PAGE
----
His advice to playing the diatonic harmonica was simple. All you do is blow out and suck in.

Oct 2, 2020 - 8:13:41 AM
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Fiddler

USA

4113 posts since 6/22/2007

Oct 2, 2020 - 8:58:33 AM
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DougD

USA

9798 posts since 12/2/2007
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Peggy - Here's somebody who doesn't seem to have much trouble getting music out of a harmonica just like yours: youtu.be/3Wpjzb2o6HQ
Seems like your daughter made a good choice of a thoughtful gift.
In case you don't have it here's the layout of a 10 hole diatonic harmonica: researchgate.net/profile/Isaac...major.png
As you can see the middle octave is complete, but the lower octave lacks the sixth, which can be annoying, and hard to get by bending. The tradeoff is that the first three holes play the I chord on the blow, and the V chord on the draw. The upper octave lacks the b note, but that doesn't bother me much. The fact that there are three octaves in such a small instrument is quite amazing, and why its called a "mouth harp," "mouth organ," or "pocket piano." To call it a "tin sandwich" or "tin fiddle" seems disrespectful to me.
I have Marine Bands in C,D and G and a Blues Harp in A, but I keep a C Pocket Pal in the console of my car, and its been a great companion. One little story: For years I did the sound and recording at the National Storytelling Festival here in East Tennessee, which mostly involves driving around on a golf cart checking on things. I often keep the Pocket Pal with to fill odd moments. A few years ago I was driving down the short road from the hotel to the festival and heard Jerron Paxton, a fine young musician, playing "Chicken Reel" on his harmonica in the parking lot. I stopped and when he was finished I took out my Pocket Pal and answered him with my version. I must have closed my eyes, because when I was done Jerron was standing next to the cart, harp in hand, and said "Play that again." I had to tell him were in different keys, but we got together later and swapped some tunes and tricks. You can't do that with a guitar.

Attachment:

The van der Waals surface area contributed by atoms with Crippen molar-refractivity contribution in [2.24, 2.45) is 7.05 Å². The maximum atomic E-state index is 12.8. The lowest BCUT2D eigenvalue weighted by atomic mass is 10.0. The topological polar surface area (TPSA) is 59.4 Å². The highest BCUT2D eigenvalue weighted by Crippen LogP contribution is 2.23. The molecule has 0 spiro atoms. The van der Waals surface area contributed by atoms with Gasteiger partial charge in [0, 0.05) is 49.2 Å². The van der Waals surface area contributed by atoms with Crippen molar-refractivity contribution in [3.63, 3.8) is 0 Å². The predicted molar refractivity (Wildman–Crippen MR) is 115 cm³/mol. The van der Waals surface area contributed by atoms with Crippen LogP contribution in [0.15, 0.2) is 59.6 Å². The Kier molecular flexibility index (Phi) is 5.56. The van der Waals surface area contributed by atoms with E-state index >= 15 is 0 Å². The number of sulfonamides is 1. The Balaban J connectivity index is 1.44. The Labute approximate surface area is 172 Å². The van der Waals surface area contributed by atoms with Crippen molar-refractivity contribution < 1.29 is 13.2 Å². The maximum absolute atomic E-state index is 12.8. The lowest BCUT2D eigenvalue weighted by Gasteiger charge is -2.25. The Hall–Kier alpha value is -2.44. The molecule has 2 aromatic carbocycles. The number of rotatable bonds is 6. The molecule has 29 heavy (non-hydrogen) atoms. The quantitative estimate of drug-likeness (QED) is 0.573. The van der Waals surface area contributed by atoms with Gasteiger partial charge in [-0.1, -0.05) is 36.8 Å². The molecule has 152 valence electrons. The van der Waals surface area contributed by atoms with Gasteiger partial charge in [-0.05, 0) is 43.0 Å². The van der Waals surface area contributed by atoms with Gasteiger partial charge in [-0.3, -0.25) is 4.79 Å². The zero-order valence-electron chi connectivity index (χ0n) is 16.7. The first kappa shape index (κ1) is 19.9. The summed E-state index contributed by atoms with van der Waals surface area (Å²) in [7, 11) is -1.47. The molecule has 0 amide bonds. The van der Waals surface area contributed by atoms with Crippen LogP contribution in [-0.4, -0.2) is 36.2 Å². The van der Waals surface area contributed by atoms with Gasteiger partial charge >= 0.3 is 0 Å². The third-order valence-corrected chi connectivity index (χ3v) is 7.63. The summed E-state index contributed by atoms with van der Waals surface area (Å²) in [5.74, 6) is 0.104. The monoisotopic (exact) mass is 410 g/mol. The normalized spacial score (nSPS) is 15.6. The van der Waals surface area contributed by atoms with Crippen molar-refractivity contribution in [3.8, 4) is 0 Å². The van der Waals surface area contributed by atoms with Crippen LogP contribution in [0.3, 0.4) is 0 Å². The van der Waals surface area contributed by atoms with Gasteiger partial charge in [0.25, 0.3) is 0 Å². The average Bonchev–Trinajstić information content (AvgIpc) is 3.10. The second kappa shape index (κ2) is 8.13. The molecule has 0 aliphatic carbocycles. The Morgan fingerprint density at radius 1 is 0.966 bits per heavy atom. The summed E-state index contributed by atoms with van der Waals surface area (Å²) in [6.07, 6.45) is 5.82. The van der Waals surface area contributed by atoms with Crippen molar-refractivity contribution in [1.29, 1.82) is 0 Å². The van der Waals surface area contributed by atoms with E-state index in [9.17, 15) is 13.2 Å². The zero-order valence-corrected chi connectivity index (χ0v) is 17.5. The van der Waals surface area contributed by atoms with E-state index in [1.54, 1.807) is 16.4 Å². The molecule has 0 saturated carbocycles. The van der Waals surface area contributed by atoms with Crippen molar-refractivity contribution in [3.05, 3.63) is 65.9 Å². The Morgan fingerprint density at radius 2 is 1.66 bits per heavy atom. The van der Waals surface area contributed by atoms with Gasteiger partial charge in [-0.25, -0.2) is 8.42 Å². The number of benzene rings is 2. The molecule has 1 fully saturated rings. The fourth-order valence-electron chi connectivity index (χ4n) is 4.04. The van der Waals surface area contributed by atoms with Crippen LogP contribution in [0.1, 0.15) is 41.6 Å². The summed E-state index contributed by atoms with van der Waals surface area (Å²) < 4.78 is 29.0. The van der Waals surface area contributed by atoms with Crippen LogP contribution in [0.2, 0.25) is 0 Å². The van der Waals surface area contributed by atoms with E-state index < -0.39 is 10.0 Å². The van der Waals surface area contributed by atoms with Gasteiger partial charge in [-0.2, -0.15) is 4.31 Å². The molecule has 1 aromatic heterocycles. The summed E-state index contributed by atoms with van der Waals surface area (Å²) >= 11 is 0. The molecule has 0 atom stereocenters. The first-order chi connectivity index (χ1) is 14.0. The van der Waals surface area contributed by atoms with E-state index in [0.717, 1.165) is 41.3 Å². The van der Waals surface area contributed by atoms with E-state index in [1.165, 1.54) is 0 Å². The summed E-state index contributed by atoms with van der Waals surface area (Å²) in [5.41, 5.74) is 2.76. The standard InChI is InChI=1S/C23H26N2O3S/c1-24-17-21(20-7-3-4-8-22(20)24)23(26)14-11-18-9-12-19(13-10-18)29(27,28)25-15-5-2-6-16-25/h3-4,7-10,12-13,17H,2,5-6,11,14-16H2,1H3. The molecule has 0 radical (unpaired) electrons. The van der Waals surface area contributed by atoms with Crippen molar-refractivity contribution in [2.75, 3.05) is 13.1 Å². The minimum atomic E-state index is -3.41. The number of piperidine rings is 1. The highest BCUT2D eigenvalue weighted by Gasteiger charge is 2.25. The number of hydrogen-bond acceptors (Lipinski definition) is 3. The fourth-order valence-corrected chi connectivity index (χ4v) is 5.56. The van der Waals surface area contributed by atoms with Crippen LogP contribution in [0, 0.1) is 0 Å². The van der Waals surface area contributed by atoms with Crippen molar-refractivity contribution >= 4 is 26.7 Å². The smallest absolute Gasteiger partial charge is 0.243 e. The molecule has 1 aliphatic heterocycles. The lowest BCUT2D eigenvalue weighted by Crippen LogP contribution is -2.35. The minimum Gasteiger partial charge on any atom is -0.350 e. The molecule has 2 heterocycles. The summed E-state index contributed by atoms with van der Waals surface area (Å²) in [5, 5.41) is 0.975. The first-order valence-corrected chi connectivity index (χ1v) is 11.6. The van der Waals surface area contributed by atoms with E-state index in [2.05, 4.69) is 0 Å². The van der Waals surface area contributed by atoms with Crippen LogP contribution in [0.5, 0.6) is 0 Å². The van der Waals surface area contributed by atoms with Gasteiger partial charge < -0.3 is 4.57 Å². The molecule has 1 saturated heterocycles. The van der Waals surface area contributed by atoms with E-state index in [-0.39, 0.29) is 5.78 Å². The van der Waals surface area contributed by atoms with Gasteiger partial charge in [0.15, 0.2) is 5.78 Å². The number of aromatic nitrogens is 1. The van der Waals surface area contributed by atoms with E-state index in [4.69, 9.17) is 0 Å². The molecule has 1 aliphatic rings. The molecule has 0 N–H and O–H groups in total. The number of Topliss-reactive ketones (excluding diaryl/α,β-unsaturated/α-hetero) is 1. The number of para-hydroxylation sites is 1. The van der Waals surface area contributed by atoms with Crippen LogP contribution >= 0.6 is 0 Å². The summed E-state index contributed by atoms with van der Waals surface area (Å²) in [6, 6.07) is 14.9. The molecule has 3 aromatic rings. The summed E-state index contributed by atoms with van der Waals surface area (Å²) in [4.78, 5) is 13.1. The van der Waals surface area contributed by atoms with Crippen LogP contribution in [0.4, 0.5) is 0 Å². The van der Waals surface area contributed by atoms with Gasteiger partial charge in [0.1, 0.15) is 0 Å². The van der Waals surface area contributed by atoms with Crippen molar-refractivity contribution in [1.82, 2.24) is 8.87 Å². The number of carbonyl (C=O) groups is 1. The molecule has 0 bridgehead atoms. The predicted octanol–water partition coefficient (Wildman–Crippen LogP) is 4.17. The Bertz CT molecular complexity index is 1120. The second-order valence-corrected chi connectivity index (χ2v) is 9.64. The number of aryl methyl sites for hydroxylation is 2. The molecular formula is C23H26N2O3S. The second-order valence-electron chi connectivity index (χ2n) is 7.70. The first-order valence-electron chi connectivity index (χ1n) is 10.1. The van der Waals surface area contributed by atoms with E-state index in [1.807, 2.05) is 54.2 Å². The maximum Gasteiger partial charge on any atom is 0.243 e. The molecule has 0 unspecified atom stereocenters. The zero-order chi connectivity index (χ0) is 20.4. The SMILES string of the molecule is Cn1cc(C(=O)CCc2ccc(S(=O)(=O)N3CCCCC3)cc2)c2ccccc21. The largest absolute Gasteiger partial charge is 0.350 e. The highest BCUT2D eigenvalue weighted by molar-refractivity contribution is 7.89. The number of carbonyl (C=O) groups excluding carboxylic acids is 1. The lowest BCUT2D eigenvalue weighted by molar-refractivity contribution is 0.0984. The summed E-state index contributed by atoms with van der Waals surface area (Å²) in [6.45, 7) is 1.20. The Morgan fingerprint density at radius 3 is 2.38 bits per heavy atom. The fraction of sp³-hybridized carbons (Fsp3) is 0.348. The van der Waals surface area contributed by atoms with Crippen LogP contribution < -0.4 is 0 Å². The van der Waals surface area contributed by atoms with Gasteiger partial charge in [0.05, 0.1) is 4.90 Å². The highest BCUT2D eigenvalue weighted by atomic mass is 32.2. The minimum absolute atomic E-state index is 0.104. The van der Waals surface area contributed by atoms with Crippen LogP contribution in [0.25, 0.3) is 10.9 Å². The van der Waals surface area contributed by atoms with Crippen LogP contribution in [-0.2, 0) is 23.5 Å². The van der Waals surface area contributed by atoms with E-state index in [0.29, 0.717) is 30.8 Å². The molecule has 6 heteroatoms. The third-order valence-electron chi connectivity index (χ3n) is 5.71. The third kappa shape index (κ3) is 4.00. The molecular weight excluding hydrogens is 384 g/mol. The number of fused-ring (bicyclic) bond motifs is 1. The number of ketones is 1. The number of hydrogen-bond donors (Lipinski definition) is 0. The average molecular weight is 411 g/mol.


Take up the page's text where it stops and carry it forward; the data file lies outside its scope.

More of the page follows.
Oct 2, 2020 - 9:52:09 AM
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11335 posts since 9/23/2009

wow thanks for linking that review, doug. exactly the one i have...she told me she paid 6.00. cool. i thought mine was sounding pretty goid, but since im not sure what im doing i just thought i was hitting lucky notes...lol...i just do/try cross harp style. theyrev outside our front door replacing all water pipes now, and yesterday i stepped out on the porch just to get a little air...messin with that thing...when the machine stopped and there was a lull in the noise and the heads all turned and looked at me standin on the porch messin with that thing...i was sorta shocked and stopped to receive applause...lol...for a minute there i thought i found a couple of lucky notes, but maybe it was just the thunder taking over...or else an old lady standin on the porch with her jammies on and tryin her best to wail out some blues withanarm in a cast is just a sight to applaud...lol...for whatever reason.

Oct 2, 2020 - 12:01:15 PM